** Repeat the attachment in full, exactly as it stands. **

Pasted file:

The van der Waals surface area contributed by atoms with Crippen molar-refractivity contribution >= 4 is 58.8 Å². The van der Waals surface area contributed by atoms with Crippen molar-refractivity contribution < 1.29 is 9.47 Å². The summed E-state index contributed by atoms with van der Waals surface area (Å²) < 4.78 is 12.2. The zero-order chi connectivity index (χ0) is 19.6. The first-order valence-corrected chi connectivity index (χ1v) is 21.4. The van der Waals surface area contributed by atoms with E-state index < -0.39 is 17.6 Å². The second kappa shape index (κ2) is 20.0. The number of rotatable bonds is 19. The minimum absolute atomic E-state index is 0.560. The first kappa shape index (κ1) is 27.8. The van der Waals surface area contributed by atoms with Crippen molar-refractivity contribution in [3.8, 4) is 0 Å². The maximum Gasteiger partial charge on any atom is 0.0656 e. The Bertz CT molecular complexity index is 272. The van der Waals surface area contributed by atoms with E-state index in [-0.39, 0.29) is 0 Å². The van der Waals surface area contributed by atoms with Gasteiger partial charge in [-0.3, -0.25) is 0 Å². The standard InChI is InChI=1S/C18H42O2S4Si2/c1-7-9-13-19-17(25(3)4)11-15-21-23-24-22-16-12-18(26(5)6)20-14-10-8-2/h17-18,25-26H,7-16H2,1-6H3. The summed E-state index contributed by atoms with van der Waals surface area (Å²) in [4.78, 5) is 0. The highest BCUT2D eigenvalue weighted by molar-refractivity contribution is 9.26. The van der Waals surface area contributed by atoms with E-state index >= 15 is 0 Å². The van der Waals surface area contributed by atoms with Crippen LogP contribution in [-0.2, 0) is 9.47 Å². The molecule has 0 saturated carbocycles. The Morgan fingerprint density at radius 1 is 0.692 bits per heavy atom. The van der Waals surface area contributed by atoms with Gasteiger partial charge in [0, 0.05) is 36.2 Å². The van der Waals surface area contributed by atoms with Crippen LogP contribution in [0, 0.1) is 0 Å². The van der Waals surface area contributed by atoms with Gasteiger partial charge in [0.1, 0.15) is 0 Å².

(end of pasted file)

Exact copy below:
The van der Waals surface area contributed by atoms with Crippen molar-refractivity contribution >= 4 is 58.8 Å². The van der Waals surface area contributed by atoms with Crippen molar-refractivity contribution < 1.29 is 9.47 Å². The summed E-state index contributed by atoms with van der Waals surface area (Å²) < 4.78 is 12.2. The zero-order chi connectivity index (χ0) is 19.6. The first-order valence-corrected chi connectivity index (χ1v) is 21.4. The van der Waals surface area contributed by atoms with E-state index < -0.39 is 17.6 Å². The second kappa shape index (κ2) is 20.0. The number of rotatable bonds is 19. The minimum absolute atomic E-state index is 0.560. The first kappa shape index (κ1) is 27.8. The van der Waals surface area contributed by atoms with Crippen molar-refractivity contribution in [3.8, 4) is 0 Å². The maximum Gasteiger partial charge on any atom is 0.0656 e. The Bertz CT molecular complexity index is 272. The van der Waals surface area contributed by atoms with E-state index in [-0.39, 0.29) is 0 Å². The van der Waals surface area contributed by atoms with Gasteiger partial charge in [-0.3, -0.25) is 0 Å². The standard InChI is InChI=1S/C18H42O2S4Si2/c1-7-9-13-19-17(25(3)4)11-15-21-23-24-22-16-12-18(26(5)6)20-14-10-8-2/h17-18,25-26H,7-16H2,1-6H3. The summed E-state index contributed by atoms with van der Waals surface area (Å²) in [4.78, 5) is 0. The highest BCUT2D eigenvalue weighted by molar-refractivity contribution is 9.26. The van der Waals surface area contributed by atoms with E-state index >= 15 is 0 Å². The van der Waals surface area contributed by atoms with Crippen LogP contribution in [-0.2, 0) is 9.47 Å². The molecule has 0 saturated carbocycles. The Morgan fingerprint density at radius 1 is 0.692 bits per heavy atom. The van der Waals surface area contributed by atoms with Gasteiger partial charge in [0, 0.05) is 36.2 Å². The van der Waals surface area contributed by atoms with Crippen LogP contribution in [0, 0.1) is 0 Å². The van der Waals surface area contributed by atoms with Gasteiger partial charge in [0.1, 0.15) is 0 Å².